Marketing Blitz Designed to Bolster Pioneer Valley Brand
That’s the phrase she and others at the Greater Springfield Convention and Visitors Bureau (CSCVB) use to convey the burdensome nature of the period between November and late April, when the number of visitors to the Pioneer Valley drops considerably and hospitality-related businesses hunker down and hope for the best.
Brightening the prospects for the late-fall and winter months is one of the many goals behind a recent marketing blitz by the GSCVB, said Wydra, who directs that agency. Aided by a grant from the Mass. Turnpike Authority, the bureau developed a rare fall promotional program, which included the GSCVB’s first television spots. The package was conceived to boost prospects for shoulder season, while also building recognition for the Pioneer Valley and its new logo — the region highlighted on an outline of the state with the word ‘Wow’ in an accompanying thought bubble.
“We’ve never done anything like this in the fall,” said Wydra, noting that the marketing push, which began in mid-September and ended on Oct. 31, featured everything from hundreds of cable television spots aired in the Boston market to signs posted at Turnpike plazas at exits 3-8.
The blitz centered around four major tourist attractions — Six Flags, the Basketball Hall of Fame, Yankee Candle, and the Springfield Museums — but were designed to build momentum (and visitor volume) for the region as a whole.
Using the catch phrase “Attractions, Distractions … It’s Your Choice” the campaign focused on conveying the breadth and depth of the Valley’s offerings, from roller coasters to antique stores; butterflies to views from Mount Sugerloaf.
“This was definitely a different time period for us as far as marketing is concerned,” said Wydra. “But we wanted to keep the momentum going from what was a good summer and continue to drive home our message.
“Someone said that it’s like putting gasoline on a fire,” she continued. “We wanted to build on our momentum.”
Some additional light and heat would be welcome after an October that will be remembered as dark and damp.
Indeed, shoulder season actually started a little earlier than normal this year, said Wydra, noting that persistent rain and the very late arrival of fall foliage impacted some hospitality-related businesses.
Still, she suspects that most of the planned visits to the region – especially those requiring hotel reservations – were still made, and that any drop-off came with day-trippers and spur-of-the-moment plans made by those living close-by.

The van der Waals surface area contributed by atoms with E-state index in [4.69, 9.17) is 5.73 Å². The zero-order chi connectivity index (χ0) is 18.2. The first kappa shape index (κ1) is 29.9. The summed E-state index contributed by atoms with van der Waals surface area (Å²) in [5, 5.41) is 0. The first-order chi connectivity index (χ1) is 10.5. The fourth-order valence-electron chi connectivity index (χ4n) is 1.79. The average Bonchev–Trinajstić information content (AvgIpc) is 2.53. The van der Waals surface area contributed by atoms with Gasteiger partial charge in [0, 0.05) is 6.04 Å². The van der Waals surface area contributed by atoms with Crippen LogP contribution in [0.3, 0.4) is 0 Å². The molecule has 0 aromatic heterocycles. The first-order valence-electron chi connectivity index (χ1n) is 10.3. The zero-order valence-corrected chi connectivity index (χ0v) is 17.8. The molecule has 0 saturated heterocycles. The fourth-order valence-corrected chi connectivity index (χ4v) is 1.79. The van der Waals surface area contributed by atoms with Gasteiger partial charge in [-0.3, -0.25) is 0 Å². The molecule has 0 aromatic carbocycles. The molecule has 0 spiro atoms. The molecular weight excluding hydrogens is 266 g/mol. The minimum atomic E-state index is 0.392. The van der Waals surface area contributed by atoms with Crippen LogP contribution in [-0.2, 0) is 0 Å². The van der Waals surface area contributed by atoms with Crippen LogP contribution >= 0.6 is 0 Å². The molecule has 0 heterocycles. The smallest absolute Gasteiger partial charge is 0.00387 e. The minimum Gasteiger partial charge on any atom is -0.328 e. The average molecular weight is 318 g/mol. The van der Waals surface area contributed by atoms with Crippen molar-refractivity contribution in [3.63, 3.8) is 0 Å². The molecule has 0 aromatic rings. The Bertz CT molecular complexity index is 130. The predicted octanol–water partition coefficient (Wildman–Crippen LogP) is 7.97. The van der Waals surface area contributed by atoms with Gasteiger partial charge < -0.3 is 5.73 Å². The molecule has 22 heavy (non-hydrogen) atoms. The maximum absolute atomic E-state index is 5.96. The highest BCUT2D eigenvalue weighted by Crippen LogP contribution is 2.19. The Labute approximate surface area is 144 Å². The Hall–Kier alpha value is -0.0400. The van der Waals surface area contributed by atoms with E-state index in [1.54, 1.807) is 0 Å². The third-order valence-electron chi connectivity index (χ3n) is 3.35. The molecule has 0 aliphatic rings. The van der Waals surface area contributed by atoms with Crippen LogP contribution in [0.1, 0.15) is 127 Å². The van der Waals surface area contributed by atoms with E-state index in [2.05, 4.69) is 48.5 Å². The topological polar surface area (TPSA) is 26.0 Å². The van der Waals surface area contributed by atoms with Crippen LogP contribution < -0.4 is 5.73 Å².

"If you looked out your window and saw rain," she said of those in the day-tripping category, "you probably stayed home."
But while the incessant rain and dark skies might have dampened things for some tourism-related businesses this fall, the longterm picture seems bright, said Wydra, noting that the region has assembled a mix of attractions, both outdoor and indoor in nature, that have the pull needed to attract visitors for extended (meaning overnight) stays.
The challenge for the GSCVB has been to create a brand for the region and thus build a stronger level of awareness of what the area has to offer. Efforts to get the message across were given a significant boost by a $166,000 turnpike authority grant, said Wydra, noting that it was used to pay for roughly $70,000 in marketing initiatives this fall, and will fund another blitz slated for next spring.
With both initiatives, the marketing push is designed to promote individual attractions and even specific programs — such as the Currier & Ives exhibit due to open Nov. 18 at the Springfield Museums and the recent Fright Fest alloween program at Six Flags — but also generate name and place recognition for the Valley.
The television spots target the Bostonarea market, said Wydra, noting that cable
giant Comcast also penetrates some parts of the Cape and as far north as New
Hampshire and reaches nearly 2 million people. The ads all start and end the same, with broad references to the number and variety of attractions and distractions in the region, but also contain focused promotion of one of the four major attractions, which paid co-op fees to be featured in the spots.